Moreover, it’s nearly impossible to find an accurate estimate of the amount of CBD within breast milk, making it potentially unsafe for babies to consume. Research by the American Chemical Society showed that CBD binds so closely with the fat in breast milk that it has been impossible to measure the amounts in breast milk.
Why the Sudden Interest in CBD Oil and Breastfeeding?
First and foremost, let’s take into account that CBD, unlike other cannabinoids like THC, is incapable of causing psychoactive results in its users. This fact alone makes it, at the very least, a safer option for breastfeeding moms vs. other cannabinoids, especially THC.
CBD, conversely, also provides a host of medical advantages. Nevertheless, while it doesn’t offer a buzz, there are concerns about its appropriateness for nursing women.
In new mothers, CBD oil is especially hopeful in the fight against Postpartum Depression (PPD), which is known for causing anxiety and depression, two ailments that CBD might be able to help manage. Although newer antidepressants are intended not to conflict with breastfeeding, there are no guarantees that they will be successful–again making CBD oil and breastfeeding a potentially more advantageous route to take.
One part of the issue lies in the fact that nursing moms have limited choices when it comes to prescription drugs. Moreover, if you have a bad response to one medicine, there may not be any other alternative. This limitation makes CBD especially attractive for breastfeeding moms.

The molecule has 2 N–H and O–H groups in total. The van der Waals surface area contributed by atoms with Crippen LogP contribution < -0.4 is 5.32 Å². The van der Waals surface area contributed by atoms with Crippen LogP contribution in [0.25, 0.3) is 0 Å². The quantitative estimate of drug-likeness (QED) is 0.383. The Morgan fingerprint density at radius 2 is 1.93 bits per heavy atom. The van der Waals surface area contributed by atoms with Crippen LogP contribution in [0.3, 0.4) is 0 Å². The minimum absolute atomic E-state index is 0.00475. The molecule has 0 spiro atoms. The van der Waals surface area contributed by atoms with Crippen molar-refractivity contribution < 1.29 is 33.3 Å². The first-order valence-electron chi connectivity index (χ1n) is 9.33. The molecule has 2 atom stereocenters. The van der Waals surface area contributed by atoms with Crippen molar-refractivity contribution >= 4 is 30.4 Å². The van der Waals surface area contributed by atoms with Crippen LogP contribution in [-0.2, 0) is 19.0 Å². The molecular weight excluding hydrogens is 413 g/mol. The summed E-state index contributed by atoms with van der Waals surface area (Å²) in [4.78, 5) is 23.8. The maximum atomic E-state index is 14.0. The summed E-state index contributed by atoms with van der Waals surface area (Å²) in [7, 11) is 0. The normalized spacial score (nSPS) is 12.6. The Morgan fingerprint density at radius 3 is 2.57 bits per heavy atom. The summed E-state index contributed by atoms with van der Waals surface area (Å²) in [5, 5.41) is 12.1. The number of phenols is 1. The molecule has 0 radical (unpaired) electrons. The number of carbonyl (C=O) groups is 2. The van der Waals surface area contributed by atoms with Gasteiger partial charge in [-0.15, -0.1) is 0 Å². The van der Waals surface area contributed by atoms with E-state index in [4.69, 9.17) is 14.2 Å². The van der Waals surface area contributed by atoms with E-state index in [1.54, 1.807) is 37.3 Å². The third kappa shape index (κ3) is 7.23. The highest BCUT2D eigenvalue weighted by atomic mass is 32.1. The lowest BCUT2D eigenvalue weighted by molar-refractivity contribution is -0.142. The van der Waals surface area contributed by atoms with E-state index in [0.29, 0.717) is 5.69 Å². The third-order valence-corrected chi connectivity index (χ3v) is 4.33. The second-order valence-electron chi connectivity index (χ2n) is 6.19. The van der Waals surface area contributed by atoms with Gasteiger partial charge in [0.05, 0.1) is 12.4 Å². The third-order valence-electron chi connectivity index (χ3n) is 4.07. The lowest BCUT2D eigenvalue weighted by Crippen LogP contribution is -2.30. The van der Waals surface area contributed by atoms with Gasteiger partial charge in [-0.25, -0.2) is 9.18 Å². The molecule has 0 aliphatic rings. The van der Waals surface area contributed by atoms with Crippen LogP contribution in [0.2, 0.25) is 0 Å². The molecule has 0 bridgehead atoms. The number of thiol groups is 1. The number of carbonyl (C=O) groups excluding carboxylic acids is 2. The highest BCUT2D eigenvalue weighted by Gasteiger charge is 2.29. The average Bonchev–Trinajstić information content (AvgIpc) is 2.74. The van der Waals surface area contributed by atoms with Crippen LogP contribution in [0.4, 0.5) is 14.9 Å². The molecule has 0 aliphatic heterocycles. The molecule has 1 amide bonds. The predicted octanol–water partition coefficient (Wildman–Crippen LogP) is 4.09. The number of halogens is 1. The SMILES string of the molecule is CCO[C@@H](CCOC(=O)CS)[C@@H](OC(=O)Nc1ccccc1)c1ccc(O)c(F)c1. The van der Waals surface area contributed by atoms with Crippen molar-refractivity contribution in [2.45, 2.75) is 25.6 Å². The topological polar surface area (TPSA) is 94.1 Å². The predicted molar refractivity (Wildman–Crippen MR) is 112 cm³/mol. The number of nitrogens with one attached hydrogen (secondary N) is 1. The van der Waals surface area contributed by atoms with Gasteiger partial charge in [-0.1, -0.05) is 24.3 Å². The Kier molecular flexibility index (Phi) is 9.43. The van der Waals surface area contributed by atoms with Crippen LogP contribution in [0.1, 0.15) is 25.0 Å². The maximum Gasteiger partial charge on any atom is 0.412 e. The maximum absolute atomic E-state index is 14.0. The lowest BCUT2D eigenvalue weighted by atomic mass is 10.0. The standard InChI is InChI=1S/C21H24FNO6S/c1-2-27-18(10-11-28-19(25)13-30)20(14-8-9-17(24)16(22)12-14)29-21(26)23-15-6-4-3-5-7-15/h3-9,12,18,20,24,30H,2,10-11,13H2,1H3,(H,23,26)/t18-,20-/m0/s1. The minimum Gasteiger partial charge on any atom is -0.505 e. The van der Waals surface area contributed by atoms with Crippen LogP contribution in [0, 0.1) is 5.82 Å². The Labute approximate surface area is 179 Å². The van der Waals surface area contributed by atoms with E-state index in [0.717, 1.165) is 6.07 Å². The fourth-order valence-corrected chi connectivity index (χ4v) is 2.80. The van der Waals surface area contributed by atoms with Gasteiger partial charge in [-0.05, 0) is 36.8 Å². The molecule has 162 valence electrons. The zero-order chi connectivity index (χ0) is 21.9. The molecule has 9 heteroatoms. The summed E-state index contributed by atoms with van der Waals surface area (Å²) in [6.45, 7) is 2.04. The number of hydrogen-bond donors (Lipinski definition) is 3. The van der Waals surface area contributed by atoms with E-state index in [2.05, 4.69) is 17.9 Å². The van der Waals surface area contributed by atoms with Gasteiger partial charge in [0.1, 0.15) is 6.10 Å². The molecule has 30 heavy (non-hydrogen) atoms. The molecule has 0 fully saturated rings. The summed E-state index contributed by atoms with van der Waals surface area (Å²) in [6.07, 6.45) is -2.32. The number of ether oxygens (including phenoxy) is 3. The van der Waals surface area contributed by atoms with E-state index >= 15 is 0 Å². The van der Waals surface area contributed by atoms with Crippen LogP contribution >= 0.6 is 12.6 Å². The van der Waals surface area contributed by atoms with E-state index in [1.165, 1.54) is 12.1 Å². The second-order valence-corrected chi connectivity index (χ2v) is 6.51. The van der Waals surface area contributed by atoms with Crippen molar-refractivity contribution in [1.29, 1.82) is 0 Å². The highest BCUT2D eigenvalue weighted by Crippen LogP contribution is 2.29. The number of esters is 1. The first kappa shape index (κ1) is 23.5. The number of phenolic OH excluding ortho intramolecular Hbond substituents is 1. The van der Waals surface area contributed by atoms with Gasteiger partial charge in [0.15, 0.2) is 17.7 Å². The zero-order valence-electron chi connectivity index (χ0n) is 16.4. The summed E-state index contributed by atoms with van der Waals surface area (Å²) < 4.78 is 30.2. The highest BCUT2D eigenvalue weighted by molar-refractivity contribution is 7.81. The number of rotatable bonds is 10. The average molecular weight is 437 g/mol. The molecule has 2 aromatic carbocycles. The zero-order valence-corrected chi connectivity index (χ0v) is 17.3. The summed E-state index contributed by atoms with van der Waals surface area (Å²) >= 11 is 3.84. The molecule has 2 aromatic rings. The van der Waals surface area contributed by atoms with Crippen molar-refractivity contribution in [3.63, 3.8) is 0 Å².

By far the most significant issue surrounding CBD oil and breastfeeding is the need for more deductive research on nursing mothers and their infants. CBD oil interacts with the human body through the endocannabinoid system, a powerhouse responsible for bodily regulation.
While we know some of the negative effects of THC on breastfed babies, we’re unsure of how CBD will interact. Moreover, breast milk has cannabinoids already present in it–but this isn’t enough information for us to give CBD the stamp of approval to moms interested in CBD oil and breastfeeding.
CBD is a promising treatment to the troubling symptoms that often come with Postpartum Depression and Anxiety, and could be more effective than traditional medications. Despite all of this and CBD’s growing popularity, there have not yet been any conclusive studies about the safety of CBD oil and breastfeeding.
- Prenatal, Perinatal, and Neonatal Exposure to Cannabis
- The Endocannabinoid System as an Emerging Target of Pharmacotherapy
- Antidepressant-like and anxiolytic-like effects of cannabidiol: a chemical compound of Cannabis sativa.
- Marijuana Use by Breastfeeding Mothers and Cannabinoid Concentrations in Breast Milk.
- Everything you need to know about CBD oil
- CBD oil, derived from cannabis, gains popularity
- Experts: CBD products safe, but could interfere with certain medications
- Testing breast milk for cannabinoids
- The new stress-relieving super-supplement you’re about to see everywhere